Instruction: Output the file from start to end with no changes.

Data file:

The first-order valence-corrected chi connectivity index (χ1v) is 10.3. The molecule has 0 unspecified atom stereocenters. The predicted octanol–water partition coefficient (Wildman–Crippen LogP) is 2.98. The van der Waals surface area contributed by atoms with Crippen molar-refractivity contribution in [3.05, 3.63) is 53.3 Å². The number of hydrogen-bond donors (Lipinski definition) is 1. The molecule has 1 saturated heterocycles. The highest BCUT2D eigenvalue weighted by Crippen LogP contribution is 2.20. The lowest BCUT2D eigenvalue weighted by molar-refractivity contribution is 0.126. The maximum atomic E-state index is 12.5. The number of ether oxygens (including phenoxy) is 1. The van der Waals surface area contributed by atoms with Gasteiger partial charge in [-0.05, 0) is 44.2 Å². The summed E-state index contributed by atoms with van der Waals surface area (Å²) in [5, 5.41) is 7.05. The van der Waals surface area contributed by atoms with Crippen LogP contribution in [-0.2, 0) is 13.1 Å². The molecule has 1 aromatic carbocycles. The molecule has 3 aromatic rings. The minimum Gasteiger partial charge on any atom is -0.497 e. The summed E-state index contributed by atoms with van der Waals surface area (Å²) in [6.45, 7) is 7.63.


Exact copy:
The first-order valence-corrected chi connectivity index (χ1v) is 10.3. The molecule has 0 unspecified atom stereocenters. The predicted octanol–water partition coefficient (Wildman–Crippen LogP) is 2.98. The van der Waals surface area contributed by atoms with Crippen molar-refractivity contribution in [3.05, 3.63) is 53.3 Å². The number of hydrogen-bond donors (Lipinski definition) is 1. The molecule has 1 saturated heterocycles. The highest BCUT2D eigenvalue weighted by Crippen LogP contribution is 2.20. The lowest BCUT2D eigenvalue weighted by molar-refractivity contribution is 0.126. The maximum atomic E-state index is 12.5. The number of ether oxygens (including phenoxy) is 1. The van der Waals surface area contributed by atoms with Gasteiger partial charge in [-0.05, 0) is 44.2 Å². The summed E-state index contributed by atoms with van der Waals surface area (Å²) in [5, 5.41) is 7.05. The van der Waals surface area contributed by atoms with Crippen LogP contribution in [-0.2, 0) is 13.1 Å². The molecule has 1 aromatic carbocycles. The molecule has 3 aromatic rings. The minimum Gasteiger partial charge on any atom is -0.497 e. The summed E-state index contributed by atoms with van der Waals surface area (Å²) in [6.45, 7) is 7.63.